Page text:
“They probably could have cooked this without the oven,” said Caroline Cortez as she stood in 90-plus degree weather and prepared to bite into an ear of sweet corn dripping with butter. “That’s OK, though. It’s still a lot of fun.”
Although final totals are still being tabulated, organizers said attendance at this year’s event was expected to be about the same as last year, when an estimated 40,000 attended the Brentwood Chamber of Commerce’s signature event.
“(It’s) nice to come back to the CornFest because it’s really the epitome of what Brentwood is,” said Dominesse Gajudo, a 2009 graduate of Heritage High School. “(Brentwood) is changing, but it’s good to see we are able to keep up with that change.”
Another holdover from previous years was the awe-inspiring fireworks show on Friday. As in years past, officials were forced to restrict entry when conditions became too crowded. In addition to the thousands inside the festival, many thousands more lined local streets to enjoy the show provided by Pyro Spectacular and sponsored by the City of Brentwood.
“I really liked how they choreographed it with the music,” said Jeannene Kimmel, one of those who made it inside. “I think that was a nice touch. We were standing close to the stage so we were right there for the fireworks.”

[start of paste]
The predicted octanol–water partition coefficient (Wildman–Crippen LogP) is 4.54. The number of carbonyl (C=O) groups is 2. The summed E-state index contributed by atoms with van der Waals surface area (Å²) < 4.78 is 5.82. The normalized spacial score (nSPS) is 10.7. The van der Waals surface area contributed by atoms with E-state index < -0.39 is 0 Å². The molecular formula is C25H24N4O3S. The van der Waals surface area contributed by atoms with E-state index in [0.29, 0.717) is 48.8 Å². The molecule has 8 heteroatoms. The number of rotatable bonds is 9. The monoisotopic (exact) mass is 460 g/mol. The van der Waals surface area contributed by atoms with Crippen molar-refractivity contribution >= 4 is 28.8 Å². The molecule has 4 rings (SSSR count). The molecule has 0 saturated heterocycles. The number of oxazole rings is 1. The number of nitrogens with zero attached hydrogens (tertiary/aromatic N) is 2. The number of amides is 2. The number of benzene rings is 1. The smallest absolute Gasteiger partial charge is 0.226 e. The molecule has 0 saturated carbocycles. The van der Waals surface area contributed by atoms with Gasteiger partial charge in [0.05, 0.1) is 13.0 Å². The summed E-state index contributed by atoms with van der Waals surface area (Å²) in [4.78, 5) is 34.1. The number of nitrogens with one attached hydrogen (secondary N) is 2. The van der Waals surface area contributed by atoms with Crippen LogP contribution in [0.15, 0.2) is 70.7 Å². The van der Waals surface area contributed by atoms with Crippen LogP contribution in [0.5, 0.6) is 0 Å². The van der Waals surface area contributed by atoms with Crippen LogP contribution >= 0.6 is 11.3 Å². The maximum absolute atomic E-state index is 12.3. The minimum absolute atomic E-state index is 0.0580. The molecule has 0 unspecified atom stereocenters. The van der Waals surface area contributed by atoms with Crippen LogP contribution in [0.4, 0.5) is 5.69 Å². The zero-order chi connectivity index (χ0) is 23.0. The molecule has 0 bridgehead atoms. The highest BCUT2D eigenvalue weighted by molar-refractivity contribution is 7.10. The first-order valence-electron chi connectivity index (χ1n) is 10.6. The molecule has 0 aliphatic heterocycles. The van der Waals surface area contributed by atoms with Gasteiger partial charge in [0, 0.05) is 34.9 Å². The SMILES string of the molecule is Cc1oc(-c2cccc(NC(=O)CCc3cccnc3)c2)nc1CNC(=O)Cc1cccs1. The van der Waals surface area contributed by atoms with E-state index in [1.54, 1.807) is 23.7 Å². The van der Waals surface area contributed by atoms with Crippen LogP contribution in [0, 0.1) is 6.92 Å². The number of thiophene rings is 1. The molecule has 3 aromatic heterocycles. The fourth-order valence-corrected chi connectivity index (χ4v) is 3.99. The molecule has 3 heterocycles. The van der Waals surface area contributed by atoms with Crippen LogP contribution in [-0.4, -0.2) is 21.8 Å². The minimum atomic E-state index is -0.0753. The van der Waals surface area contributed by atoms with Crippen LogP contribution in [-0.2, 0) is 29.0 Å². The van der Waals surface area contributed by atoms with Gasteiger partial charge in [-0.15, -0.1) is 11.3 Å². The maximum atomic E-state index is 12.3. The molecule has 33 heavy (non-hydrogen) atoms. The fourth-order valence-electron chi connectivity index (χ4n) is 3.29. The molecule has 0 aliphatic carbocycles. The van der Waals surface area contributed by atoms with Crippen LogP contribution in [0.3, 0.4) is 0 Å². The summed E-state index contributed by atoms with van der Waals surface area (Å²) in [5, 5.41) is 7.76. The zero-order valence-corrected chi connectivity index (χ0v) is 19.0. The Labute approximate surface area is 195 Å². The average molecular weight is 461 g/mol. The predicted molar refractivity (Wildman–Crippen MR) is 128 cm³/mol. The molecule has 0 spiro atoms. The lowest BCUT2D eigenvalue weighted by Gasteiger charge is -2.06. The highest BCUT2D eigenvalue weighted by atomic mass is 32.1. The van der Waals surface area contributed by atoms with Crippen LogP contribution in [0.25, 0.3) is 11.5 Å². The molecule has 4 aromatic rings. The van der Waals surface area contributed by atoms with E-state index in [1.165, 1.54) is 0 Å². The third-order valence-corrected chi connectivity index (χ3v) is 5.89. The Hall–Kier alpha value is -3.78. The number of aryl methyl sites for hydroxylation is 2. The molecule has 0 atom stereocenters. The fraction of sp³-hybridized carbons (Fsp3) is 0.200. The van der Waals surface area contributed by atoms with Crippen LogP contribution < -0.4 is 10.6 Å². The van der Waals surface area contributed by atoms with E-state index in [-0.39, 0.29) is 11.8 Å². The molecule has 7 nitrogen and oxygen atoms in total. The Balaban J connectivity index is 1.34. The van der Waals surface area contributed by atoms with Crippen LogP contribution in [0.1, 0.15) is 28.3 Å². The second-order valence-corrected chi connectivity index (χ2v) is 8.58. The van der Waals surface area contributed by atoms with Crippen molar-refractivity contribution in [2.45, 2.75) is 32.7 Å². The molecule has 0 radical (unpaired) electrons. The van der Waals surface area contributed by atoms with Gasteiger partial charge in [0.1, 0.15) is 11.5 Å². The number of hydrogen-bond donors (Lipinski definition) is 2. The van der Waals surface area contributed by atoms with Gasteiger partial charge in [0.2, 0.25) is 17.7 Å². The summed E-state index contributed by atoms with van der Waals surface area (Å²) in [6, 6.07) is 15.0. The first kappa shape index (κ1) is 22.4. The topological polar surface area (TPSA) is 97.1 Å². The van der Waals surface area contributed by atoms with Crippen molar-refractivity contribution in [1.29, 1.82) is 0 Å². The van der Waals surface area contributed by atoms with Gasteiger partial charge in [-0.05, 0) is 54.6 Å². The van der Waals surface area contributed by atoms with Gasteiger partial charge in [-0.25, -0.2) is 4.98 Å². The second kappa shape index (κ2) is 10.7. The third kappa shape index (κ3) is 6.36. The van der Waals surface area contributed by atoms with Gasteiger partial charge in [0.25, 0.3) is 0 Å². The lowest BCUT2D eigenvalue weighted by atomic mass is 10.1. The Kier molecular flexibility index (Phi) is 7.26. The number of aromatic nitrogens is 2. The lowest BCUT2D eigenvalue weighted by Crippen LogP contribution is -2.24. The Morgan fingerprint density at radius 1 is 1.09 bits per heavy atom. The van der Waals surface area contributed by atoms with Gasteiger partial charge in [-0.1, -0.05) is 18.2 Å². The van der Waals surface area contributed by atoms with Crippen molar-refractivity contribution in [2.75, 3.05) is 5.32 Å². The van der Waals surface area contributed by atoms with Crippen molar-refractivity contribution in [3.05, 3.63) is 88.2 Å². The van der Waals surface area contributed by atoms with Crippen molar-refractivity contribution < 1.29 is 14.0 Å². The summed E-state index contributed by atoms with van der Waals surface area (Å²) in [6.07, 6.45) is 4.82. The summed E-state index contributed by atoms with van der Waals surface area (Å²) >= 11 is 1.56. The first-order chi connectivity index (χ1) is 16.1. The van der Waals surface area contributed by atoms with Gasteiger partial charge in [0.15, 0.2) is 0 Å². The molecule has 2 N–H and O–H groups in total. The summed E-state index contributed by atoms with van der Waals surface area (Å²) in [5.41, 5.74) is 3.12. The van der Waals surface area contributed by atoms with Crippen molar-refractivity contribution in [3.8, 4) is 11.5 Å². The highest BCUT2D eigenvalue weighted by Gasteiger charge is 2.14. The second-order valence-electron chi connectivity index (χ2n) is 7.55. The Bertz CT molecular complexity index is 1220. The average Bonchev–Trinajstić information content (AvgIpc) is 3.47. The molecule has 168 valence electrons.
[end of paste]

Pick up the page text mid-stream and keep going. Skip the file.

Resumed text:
The CornFest’s temporary takeover of First Street brought several stores inside the CornFest boundaries for the first time, and that was just fine with frozen yogurt purveyor Dan Jolivette of Scrumdillyumptious. “This definitely helps the small businesses located downtown,” he said.
But while the small-business owners reaped their own rewards, the ones who ultimately benefited from Brentwood’s 2010 CornFest were the attendees themselves. They enjoyed performances by ACDShe and Biernacki & the Illusion, as well as local artists Jessica Caylyn Band. Brentwood Idol winner Tim Rios was there to sing the National Anthem as a lead-in to the Stars of America Tour featuring a trio of American Idol contestants.
Festival-goers browsed hundreds of merchant booths, noshed hot links and garlic fries and sweet corn ice cream, and sheltered beneath brightly colored paper parasols as they strolled about. For many, the biggest attraction was a chance to spend some quality time with friends and family.
“I really feel that the community of Brentwood was successful in its aims,” said a smiling John Vasquez. “This has brought everyone together. I’m enjoying myself, and I’ll be back next year.”
Mel Portue, one of the hundreds of volunteers whose organization receives much of its funding by working the CornFest, believes the event is successful because of the pervasive all-for-one attitude.
“The community reminds us that everyone is together in keeping our town alive,” he said. “Everyone in the city of Brentwood is trying to get together to better our town. (The CornFest) is like a watering hole in the desert. It happens once a year, and honestly, it should happen more often.”
– Story by Rick Lemyre and Chae Heuer